After several months of speculation over possible amendments to India’s intermediary laws, the Ministry of Electronics and Information Technology has published draft amendments called the Information Technology Intermediaries Guidelines (Amendment) Rules, 2018.
These have been drafted under Section 79 of the Information Technology Act, which provision deals with intermediary liability.
The government’s proposal – especially the requirement to proactively identify and disable content – has come under heavy criticism on the grounds that it creates a pre-censorship regime like the one found in China. The issue is a lot more complicated than is being made out by the government’s critics.
The duty to block content has always been imposed on traditional publishers like newspapers or broadcasters such as news channels. A failure to do so leads to legal liability under the law. In the early days of the internet, the Silicon Valley giants, who were then startups, argued that it was impossible to proactively monitor content because of the sheer volume of information on the internet.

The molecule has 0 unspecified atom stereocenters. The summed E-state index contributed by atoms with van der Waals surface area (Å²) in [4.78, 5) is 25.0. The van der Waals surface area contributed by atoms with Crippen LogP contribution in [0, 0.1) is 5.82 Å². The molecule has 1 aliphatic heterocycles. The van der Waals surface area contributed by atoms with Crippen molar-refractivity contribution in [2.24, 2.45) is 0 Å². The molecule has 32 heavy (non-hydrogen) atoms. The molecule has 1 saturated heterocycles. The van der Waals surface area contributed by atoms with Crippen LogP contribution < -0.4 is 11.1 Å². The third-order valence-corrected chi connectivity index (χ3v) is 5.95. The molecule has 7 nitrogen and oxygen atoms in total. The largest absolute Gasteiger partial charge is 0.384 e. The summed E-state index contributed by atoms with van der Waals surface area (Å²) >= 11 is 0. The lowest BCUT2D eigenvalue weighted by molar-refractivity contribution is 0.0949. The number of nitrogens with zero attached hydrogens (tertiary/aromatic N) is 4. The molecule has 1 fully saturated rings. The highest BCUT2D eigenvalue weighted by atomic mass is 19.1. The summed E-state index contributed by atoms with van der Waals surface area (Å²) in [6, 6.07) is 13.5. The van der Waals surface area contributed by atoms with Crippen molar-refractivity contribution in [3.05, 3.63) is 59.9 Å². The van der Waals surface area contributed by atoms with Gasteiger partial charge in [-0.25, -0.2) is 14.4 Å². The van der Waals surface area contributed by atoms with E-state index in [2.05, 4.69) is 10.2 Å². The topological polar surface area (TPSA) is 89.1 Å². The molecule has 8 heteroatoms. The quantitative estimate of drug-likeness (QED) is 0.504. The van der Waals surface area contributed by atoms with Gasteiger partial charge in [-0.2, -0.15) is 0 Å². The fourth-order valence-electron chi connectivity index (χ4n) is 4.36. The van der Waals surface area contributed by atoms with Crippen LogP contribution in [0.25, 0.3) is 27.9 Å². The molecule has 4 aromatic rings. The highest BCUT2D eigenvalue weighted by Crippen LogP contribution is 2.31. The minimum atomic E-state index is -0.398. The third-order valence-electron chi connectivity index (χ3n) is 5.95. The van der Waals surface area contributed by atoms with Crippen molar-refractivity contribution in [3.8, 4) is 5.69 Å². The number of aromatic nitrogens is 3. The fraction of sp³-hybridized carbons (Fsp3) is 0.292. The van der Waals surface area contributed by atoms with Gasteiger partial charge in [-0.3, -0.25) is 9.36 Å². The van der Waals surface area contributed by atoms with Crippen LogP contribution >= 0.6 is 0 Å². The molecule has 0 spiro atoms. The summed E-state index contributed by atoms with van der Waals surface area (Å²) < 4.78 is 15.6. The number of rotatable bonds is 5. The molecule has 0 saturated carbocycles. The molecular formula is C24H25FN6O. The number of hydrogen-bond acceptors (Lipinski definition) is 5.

Proactive monitoring of all that information would mean hiring a large number of moderators, which was financially unviable for startups. Instead, these startups asked for a subsidy in the form of legal immunity, which created the legal fiction that intermediaries would be deemed to have no knowledge of illegal content (despite it being on publicly viewable platforms) until they were informed by users or the government.
The US Congress responded by creating a ‘safe harbour’ for these intermediaries which was then adapted to differing degrees by the rest of the world. These safe harbour provisions saved technology companies the cost of monitoring their own platforms and led to the world’s greatest experiment with mass communication that was not moderated by editors. The results have not been good. The troll armies, the toxic hate targeted against women have shown us the consequences of handing over the internet to the mob.